25 years ago Voyager 1 turned back towards our planet, and captured one of the most profound images ever taken – the pale blue dot. On the face of it, the little blue dot to screen-right appears insignificant. Yet, in its scope, it captured every human being that has ever lived and ever died, every wonder and every labor that mankind had then achieved in the relatively short history of our race. Read More
NASA's Voyager 1 spacecraft is currently riding the wave of an interstellar tsunami, as it continues its historic march out of our solar system. The tsunami emanated from our Sun, and was the third such phenomenon of its type to be detected by the robotic pioneer. Read More
NASA has released global maps of six of the Saturnian moons. The system has been under the intense examination of the Cassini-Huygens mission for the past decade, and the completion of the global maps represents the end of one of the legendary spacecraft's key mission objectives. Almost all of the maps are whole, though there are currently parts of Iapetus unfinished, as well as a region of the north pole of Enceladus set to be filled in some time next year. Read More

NASA scientists have produced the first global geological map of Jupiter's largest moon Ganymede by combining images from over twenty years of observation by the Voyager spacecraft and the Galileo orbiter. Read More

After a journey of 36 years, NASA has announced that the Voyager 1 space probe officially left the Solar System on August 25, 2012. Based on new analysis of data sent by by the unmanned spacecraft, the space agency has declared that it is now in the first man-made object to travel into interstellar space, 12 billion miles (19 billion km) from the Sun. Read More
Sometimes it seems as though the Voyager 1 space probe is like a dog that can’t decide if it wants to be inside or out. A team of scientists led by the University of Maryland claim that the Voyager 1 space probe, which is now 11 billion miles (18 billion km) from Earth left the Solar System’s boundary last year and is not, as NASA claims, passing through a transition zone. The controversial theory is based on models of the solar magnetic field on the edge of the system and how it interacts with interstellar space. Read More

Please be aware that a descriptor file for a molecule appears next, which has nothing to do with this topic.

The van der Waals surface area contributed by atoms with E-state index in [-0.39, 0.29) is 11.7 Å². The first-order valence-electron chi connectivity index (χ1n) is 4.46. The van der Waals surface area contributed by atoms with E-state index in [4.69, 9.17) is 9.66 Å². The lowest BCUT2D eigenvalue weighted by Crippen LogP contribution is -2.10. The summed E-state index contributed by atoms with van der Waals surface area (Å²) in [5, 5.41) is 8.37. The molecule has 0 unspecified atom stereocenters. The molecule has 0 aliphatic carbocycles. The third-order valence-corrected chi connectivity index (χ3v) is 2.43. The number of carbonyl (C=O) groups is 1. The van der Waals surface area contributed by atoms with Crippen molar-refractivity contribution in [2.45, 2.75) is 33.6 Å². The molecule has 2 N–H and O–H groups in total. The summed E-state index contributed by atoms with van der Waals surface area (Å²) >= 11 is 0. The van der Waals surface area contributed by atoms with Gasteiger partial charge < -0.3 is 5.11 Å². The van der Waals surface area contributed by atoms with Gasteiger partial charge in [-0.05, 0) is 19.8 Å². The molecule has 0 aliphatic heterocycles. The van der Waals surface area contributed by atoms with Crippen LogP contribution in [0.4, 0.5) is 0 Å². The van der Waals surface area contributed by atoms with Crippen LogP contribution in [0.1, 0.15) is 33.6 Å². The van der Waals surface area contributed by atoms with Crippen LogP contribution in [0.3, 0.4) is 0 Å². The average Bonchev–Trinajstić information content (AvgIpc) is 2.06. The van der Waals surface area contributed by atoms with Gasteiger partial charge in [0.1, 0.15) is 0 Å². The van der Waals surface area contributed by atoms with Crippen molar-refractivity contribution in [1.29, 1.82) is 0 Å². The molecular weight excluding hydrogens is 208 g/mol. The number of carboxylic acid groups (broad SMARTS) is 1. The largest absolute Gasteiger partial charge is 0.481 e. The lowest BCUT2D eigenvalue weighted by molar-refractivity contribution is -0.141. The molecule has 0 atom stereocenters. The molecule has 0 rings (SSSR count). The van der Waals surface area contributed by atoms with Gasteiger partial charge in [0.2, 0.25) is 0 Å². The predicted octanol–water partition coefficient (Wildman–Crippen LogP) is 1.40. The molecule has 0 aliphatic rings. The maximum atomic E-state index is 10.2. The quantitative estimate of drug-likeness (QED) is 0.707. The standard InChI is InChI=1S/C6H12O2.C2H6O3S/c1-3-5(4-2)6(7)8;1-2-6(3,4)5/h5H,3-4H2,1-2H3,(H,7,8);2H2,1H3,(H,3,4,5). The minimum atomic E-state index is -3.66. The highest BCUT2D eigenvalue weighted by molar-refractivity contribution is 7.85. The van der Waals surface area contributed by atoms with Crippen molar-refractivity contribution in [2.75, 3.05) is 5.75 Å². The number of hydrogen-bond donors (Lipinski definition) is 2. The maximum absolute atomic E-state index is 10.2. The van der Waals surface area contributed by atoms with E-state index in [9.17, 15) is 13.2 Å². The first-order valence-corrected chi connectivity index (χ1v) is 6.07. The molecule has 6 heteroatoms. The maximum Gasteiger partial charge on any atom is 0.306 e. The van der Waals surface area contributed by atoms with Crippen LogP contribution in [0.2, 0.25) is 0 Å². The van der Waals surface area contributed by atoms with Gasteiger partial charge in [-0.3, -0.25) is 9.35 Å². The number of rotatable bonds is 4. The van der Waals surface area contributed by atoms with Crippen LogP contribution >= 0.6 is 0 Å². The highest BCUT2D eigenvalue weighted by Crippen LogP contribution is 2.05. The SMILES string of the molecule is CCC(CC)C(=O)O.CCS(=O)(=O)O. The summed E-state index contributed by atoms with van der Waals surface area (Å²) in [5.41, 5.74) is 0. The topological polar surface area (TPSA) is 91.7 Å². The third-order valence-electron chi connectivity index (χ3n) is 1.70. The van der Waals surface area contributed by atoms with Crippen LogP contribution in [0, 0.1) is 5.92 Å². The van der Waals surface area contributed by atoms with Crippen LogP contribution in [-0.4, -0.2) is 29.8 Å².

The history of spaceflight is filled with great images, such as Neil Armstrong setting foot on the Moon or Viking 1’s first images from Mars, but some of the most dramatic events haven’t any images to accompany them. As NASA's two Voyager spacecraft leave the Solar System, there won’t be any historic pictures sent back. Instead, that invisible boundary between our system and interstellar space will be marked by readings taken by the instruments of the spacecraft. NASA has placed a readout on the Voyager mission home page that shows two of three key factors that will let the public know when this momentous milestone has been reached. Read More
Has Voyager 1 left the Solar System? Is it officially the first spacecraft to reach interstellar space? It depends on whom you ask. NASA says no, but W.R. Webber of the New Mexico State University Department of Astronomy and F.B. McDonald of the University of Maryland Institute of Physical Science and Technology say yes. They contend that the unmanned, nuclear-powered probe left the Solar System on August 25, 2012 at a distance of 121.7 AU (18.2 billion km) from the Sun when its instruments on board detected a major shift in cosmic ray intensity. Read More
Voyager 1 has reached yet another new frontier on its historic journey towards the edge of our solar system. NASA scientists believe this “magnetic highway” represents the final region the spacecraft must cross before becoming the first man-made object to reach interstellar space, an event they are guessing could be as close as a couple of months away. Read More
Based on the latest data received from Voyager 1, scientists say the venerable spacecraft is now on the very edge of our solar system. The data, which traveled some 17.8 billion kilometers (11 billion miles) on its 16-hour-38 minute journey to NASA’s Deep Space Network on Earth, reveals a marked increase in the intensity of charged particles from beyond our solar system, indicating that Voyager 1 is soon to become the first man-made object to leave our little slice of the universe. Read More